“The auditor is a watchdog and not a bloodhound.” — Lord Justice Topes

The word “audit” has a bad rap. “Audit” isn’t a phrase that rolls off the tongue, like “Christmas bonus” or “donuts in the break room.”  It leaves a bad taste in your mouth like “traffic ticket” or “detention.” Just mentioning the word can strike fear in the heart of a taxpayer, and send them spiraling into anxious thoughts of what if–what if I made an error on a form, what if the IRS calls my boss, what if I go to jail? Personal audits can have consequences. They’re generally nothing to worry about, but extreme cases of fines and punishments give audits a negative connotation.

Audits in the engineering world are different. The only consequences are improvements. A technical audit is not a trip to the principal’s office. It’s more like a checkup at the doctor’s (minus the shots. Imagine a friendly nurse with lollipops and dinosaur stickers).

Technical audits consider the unique needs of an operation. Technicians evaluate and diagnose the problems of individual machines. The variety of condition, age, and performance in machines is extensive. In a single factory, machines could range from 1-year-old to 30-years-old.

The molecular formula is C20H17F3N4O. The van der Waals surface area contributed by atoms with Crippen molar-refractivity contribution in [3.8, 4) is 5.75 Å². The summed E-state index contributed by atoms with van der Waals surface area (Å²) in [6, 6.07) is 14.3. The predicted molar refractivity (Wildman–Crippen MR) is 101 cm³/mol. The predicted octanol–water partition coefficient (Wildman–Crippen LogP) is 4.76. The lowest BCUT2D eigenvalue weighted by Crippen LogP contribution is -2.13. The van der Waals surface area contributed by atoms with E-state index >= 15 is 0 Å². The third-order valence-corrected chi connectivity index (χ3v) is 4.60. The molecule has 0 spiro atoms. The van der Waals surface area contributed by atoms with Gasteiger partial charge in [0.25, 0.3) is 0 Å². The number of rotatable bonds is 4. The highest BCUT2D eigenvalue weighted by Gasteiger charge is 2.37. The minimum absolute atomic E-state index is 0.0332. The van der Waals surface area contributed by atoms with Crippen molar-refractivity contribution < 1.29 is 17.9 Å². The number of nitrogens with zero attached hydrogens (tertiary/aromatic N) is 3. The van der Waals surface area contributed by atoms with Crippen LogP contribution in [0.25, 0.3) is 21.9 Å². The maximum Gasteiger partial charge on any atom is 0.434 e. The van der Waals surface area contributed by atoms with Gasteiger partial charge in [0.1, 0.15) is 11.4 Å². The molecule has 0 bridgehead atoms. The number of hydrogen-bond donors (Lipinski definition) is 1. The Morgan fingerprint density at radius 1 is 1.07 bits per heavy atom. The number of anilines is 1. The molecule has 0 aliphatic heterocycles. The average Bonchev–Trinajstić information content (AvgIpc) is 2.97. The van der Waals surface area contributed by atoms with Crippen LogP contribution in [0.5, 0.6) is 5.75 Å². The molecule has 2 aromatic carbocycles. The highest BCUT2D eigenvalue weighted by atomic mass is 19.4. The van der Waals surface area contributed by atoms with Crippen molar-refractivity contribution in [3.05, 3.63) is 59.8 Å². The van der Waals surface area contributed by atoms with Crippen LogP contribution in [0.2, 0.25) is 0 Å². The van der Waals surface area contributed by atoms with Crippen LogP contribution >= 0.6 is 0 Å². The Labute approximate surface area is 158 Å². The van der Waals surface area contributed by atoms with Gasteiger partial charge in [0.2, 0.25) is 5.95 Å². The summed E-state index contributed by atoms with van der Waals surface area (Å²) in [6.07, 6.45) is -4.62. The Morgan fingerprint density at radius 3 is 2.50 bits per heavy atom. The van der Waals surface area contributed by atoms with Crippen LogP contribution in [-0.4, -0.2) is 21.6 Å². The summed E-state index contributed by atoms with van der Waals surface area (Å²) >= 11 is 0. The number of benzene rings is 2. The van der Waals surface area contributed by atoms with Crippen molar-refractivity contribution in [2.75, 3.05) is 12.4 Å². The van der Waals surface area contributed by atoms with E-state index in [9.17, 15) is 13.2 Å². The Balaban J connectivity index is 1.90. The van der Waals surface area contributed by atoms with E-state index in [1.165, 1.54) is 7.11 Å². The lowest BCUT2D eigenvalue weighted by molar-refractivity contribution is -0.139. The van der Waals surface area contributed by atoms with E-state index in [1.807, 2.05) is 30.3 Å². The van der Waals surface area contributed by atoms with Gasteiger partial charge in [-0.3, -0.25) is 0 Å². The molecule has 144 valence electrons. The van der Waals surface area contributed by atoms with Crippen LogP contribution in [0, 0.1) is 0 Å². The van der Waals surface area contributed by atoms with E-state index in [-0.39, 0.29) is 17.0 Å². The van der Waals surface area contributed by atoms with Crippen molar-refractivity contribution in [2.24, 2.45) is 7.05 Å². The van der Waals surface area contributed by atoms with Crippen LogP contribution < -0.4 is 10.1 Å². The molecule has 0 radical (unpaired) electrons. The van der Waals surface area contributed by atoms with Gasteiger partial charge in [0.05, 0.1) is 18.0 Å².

In engineering audits, technicians look for surface level problems, as well as deeper, chronic problems, and optimize each machine based on its age and needs.



In Atlantic’s MUST Method for preventing pallet load failure, an audit is the first step:


Atlantic looks at stretch wrapping as an operation. Materials, machines, and operators work together, so improving overall efficiency means improving each aspect’s efficiency. This is why every Atlantic audit involves three components:

  1. Film audit
  2. Machine audit
  3. Consultation

In an audit, Atlantic MUST technicians go on-site to study and learn about a stretch wrapping operation. They collect data on current conditions, and consult with key stakeholders to understand your company’s goals and priorities.

In a film audit, technicians evaluate:

  • Revolutions per wrap cycle
  • Film weight
  • Containment force
  • Load dimensions
  • Stretch percentage

In a machine audit, technicians consider:

  • Evaluation of common wear parts
  • Studying carriage structural and functional parts
  • Opportunities for upgrades or retro-fits
  • Recommendations for parts

Technicians then analyze their data and create a list of actionable steps to improve a stretch wrapping operation. These steps include ordering parts, reprogramming equipment, and defining other concrete actions that will change data and meet the goals of your company.

Audits are essential.  They keep a machine healthy, like an an inspection for your car or a checkup for your body. Technicians are like doctors: they can spot signs of problems you might not see on a daily basis. It’s the same with humans and machines, we all need a little TLC.